Author: Robert ‘BJA’ Hodri
Released: July 18th 2006
Somewhere in the middle of nowhere, you’ve just arrived with your car at a forgotten UAC facility. This old complex was shut down a long time ago, but something evil recently woke up.
LF is much unlike the typical affairs from the vanilla Doom 3 levels for a number of reasons, starting off with its choice toward theme and visual design which leans toward a concrete industrial style, only using metallic panels and columns primarily to break up the large amount of stone and brickwork. Everything beyond this is decorated with the usual details such as pipework, wiring and other electronics. Occasionally some pieces such as the exterior views stand out. This overall design scheme doesn’t change much during its course through both levels besides the subtle differences depending on location type and room sizes, otherwise remaining well structured and excessive with detail. Well lit environments make up another key point allowing players to remained focused on the experience and combat without any need to whip out a flashlight. Enemies are not hiding away in darkness, preferring to fight in clear view and therefore creating a level with faster pace and orientated around this action.
While a little unfortunate that not much was actually done for gameplay regarding the beginning outdoor segment, instead treated as a simple introduction, things are made up to players once inside. The facility layout has been purposefully built in order to throw in some diversions along side the intended path. These usually hold a weapon which can be obtained earlier than it would otherwise be available. Do tread carefully however, because the demonic threat catches on fast and will also be lurking inside these side areas too. Choosing to take these detours will then require facing off against whatever kind of encounter might await there with enemies putting up resistance upon claiming the prize. Thankfully the main path for progression is made clear through the distinctive use of a double door type, making it easier for players to plan their next route forward.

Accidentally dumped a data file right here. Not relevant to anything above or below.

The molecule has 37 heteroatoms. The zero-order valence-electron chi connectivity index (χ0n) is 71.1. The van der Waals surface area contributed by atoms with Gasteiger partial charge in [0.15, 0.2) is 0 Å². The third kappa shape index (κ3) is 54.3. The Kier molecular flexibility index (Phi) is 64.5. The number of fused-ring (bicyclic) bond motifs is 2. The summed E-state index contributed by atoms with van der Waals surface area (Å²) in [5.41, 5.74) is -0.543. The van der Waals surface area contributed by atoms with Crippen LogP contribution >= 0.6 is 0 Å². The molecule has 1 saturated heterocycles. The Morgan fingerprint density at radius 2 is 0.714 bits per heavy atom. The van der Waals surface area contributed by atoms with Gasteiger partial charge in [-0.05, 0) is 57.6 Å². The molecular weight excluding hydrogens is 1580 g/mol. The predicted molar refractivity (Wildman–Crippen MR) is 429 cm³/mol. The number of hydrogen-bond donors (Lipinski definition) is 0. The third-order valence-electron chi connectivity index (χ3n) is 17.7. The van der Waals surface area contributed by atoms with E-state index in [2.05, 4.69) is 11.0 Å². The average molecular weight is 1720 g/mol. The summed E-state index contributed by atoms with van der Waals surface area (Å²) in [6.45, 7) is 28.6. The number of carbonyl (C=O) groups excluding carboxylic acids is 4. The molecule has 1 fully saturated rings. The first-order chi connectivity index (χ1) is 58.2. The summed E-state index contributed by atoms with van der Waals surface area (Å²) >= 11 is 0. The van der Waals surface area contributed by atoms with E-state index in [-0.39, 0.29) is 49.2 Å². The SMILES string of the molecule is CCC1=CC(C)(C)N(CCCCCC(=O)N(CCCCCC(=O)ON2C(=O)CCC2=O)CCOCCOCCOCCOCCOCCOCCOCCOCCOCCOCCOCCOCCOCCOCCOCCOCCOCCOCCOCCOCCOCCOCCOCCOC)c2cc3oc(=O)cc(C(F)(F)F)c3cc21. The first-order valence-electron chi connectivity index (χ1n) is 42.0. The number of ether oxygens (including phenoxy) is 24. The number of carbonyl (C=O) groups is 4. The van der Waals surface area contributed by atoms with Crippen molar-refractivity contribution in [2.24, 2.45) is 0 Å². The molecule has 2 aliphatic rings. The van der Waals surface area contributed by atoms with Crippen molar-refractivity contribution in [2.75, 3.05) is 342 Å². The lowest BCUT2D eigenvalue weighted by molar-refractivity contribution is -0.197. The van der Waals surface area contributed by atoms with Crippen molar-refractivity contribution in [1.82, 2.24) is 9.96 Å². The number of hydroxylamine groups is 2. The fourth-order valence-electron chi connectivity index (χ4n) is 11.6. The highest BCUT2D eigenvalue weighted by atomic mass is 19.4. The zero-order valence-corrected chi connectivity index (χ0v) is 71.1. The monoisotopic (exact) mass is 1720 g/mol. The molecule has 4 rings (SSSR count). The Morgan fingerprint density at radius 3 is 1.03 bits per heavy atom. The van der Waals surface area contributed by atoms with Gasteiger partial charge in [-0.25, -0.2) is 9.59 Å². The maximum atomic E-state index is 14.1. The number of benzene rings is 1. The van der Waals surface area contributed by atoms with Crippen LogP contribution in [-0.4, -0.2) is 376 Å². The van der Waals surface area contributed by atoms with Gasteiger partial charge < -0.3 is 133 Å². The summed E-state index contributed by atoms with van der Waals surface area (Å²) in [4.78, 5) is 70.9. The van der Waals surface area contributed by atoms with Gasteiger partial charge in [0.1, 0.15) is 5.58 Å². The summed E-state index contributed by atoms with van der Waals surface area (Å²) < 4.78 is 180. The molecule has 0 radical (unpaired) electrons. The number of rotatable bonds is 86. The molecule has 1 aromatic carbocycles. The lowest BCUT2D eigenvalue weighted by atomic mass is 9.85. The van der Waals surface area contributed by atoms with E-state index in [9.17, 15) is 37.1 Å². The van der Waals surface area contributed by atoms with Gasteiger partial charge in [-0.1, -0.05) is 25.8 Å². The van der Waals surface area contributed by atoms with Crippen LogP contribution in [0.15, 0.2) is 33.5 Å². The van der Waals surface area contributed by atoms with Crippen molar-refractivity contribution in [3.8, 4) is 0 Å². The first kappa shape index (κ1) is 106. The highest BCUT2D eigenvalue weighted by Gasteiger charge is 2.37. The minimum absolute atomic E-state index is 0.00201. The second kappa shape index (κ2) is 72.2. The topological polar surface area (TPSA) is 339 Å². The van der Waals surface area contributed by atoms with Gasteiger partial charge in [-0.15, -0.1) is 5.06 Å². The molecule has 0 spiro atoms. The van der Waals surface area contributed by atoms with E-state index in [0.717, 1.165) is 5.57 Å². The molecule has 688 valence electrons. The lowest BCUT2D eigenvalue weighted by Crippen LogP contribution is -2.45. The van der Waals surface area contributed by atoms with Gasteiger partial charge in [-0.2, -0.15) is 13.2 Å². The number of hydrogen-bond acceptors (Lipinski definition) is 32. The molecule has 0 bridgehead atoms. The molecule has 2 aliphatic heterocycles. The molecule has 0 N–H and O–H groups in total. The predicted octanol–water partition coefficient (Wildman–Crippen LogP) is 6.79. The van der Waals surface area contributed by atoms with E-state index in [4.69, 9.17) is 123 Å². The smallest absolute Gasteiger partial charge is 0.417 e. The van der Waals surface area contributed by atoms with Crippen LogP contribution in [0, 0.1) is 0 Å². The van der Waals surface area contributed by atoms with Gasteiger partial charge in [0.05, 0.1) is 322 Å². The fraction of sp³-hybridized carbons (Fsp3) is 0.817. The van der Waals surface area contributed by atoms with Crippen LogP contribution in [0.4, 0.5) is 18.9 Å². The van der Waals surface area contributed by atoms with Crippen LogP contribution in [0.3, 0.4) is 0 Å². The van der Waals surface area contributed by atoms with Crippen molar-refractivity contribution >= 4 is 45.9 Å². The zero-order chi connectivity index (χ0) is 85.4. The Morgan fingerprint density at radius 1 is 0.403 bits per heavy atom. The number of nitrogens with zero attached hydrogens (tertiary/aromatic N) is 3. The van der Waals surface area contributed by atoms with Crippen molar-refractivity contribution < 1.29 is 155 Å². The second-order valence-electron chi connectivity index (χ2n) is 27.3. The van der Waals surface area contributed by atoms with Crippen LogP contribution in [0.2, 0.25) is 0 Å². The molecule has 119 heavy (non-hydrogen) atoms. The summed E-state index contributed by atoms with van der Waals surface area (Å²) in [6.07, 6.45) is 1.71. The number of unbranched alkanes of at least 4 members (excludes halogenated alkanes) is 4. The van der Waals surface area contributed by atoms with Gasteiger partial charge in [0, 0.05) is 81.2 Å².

Combat is paced along at a decent rate with tougher enemy tiers being slowly introduced and steadily spreading out the action and increasing difficulty across the two levels. Enemy usage is fairly active with a common amount of spawns to keep a consistent flow, appearing out from different places such as Cacodemons busting through vent shafts or Trites crawling out holes in the brickwork. Height variation does come into play but takes a minor role here, with Revenants taking the higher platforms and Zombie guards with automatic firearms shooting from window ledges, but never anything that changes the tide of battle too significantly. There is usually always brutes to tackle against somewhere, eventually leading up to a boss fight near the finale. Ammo and health supplies are plentiful with several armour shards scattered around for extra defence. This along side explorations yeilding other goodies will help players get through the levels like a breeze.
Two levels taking place within a brightly lit industrial setting using a stone and brickwork texture scheme. The action feels alive which steadily increases in difficulty overtime while many diversions along the main path help to keep things interesting.